Shakespeare Quotes: "Shall I compare thee to a summer's day? Thou art more lovely and more temperate: Rough winds do shake the darling buds of May,

And summer's lease hath all too short a date" (Sonnet 18)

Š Royal Shakespeare Company. Text taken from [11 April 2016]

Detail from Visscher's View of London, 1616 Š Image from Library of Congress (out of copyright work).

DRAMA IN SHAKESPEARE'S STRATFORD In Shakespeare's youth, Stratford was often visited by travelling troupes of professional actors. These players probably sparked his interest in the stage, and he may have entered the London theatre world though contacts made with them in Stratford. We don't know when or why Shakespeare left Stratford for London, or what he was doing before becoming a professional actor and dramatist in the capital. There are various traditions and stories about the so-called 'lost years' between 1585 and 1592, a period for which there is virtually no evidence concerning his life. Š Royal Shakespeare Company. Text taken from [11 April 2016]

Shakespeare before Sir Thomas Lucy in the hall of Charlecote. Oil on canvas by Thomas Brooks, 1857. © RSC Theatre Collection – Image Licensing

Shakespeare Quotes: "If you prick us, do we not bleed? if you tickle us, do we not laugh? if you poison us, do we not die? and if you wrong us, shall we not revenge?". - (The Merchant of Venice: Act III, Scene I). © Royal Shakespeare Company. Text taken from [11 April 2016]

Shakespeare Quotes: "The course of true love never did run smooth". - (A Midsummer Night’s Dream: Act I, Scene I).

WRITING AND ACTING Plague broke out in London in 1593, forcing the theatres to close. Shakespeare turned to writing poetry. In 1593 Shakespeare published an erotic poem, Venus and Adonis, dedicated to Henry Wriothesley, Third Earl of Southampton, a young courtier and favourite of Queen Elizabeth. Shakespeare's earliest plays included Henry VI Parts I, II & III, The Two Gentlemen of Verona, and Titus Andronicus. The sonnets were also written about this time, though they were not published until 1609. In 1594, Shakespeare became a founding member, actor, playwright and shareholder of the Lord Chamberlain's Men. Richard Burbage was the company's leading actor. He played roles such as Richard III, Hamlet, Othello and Lear. Under James VI/I, the company was renamed The King's Men. They performed at court more often than any other company.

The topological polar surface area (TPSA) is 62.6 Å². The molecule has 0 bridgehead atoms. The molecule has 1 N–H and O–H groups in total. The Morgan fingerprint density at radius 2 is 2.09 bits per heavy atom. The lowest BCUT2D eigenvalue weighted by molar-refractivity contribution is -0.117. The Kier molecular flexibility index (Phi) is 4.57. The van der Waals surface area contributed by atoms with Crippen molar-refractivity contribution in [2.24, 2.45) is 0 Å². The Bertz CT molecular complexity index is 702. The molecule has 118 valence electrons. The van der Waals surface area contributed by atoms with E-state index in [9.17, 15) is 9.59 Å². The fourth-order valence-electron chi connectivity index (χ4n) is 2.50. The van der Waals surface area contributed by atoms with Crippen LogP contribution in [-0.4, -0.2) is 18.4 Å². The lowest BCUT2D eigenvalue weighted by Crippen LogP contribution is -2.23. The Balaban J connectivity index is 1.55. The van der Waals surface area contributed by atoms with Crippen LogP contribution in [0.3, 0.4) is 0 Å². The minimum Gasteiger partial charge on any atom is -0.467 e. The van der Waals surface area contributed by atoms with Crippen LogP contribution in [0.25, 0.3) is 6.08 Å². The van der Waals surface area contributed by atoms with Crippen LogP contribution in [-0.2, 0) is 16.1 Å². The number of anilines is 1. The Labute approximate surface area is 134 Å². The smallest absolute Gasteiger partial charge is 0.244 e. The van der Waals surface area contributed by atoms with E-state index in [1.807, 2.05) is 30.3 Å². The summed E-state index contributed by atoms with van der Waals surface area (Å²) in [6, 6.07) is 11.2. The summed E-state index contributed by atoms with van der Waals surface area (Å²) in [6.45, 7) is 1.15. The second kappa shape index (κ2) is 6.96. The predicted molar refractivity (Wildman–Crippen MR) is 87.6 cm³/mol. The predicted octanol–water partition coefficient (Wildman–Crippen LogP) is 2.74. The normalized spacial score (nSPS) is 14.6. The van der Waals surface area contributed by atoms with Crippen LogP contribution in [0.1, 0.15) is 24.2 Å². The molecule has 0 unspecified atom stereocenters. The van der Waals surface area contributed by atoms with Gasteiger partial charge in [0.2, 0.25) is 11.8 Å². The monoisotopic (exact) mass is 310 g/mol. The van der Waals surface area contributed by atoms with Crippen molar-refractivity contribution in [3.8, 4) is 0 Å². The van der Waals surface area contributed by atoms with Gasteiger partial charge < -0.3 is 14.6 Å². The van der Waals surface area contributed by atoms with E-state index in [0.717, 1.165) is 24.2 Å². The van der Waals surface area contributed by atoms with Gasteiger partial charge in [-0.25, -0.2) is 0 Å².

Š Royal Shakespeare Company. Text taken from [11 April 2016]

WEALTH Whereas John Shakespeare had lost a fortune, his son managed to amass great wealth in his lifetime. In 1597, he bought New Place, one of the largest properties in Stratford. In 1598, he is listed as a resident of Chapel Street ward, in which New Place was situated. In 1601, when his father died, he may also, as the eldest son, have inherited the two houses in Henley Street. In 1602 Shakespeare paid £320 in cash to William Combe and his nephew John for roughly 107 acres of land in Old Stratford. He also bought a cottage and more land in Chapel Lane. In 1605, for £440, Shakespeare bought a half-interest in a lease of many tithes which brought him an annual interest of £60. When he died in 1616, he was a man of substantial wealth.

Shakespeare Quotes: "Be not afraid of greatness: some are born great, some achieve greatness and some have greatness thrust upon them". - (The Twelfth Night: Act II, Scene V).

© Royal Shakespeare Company. Text taken from [11 April 2016]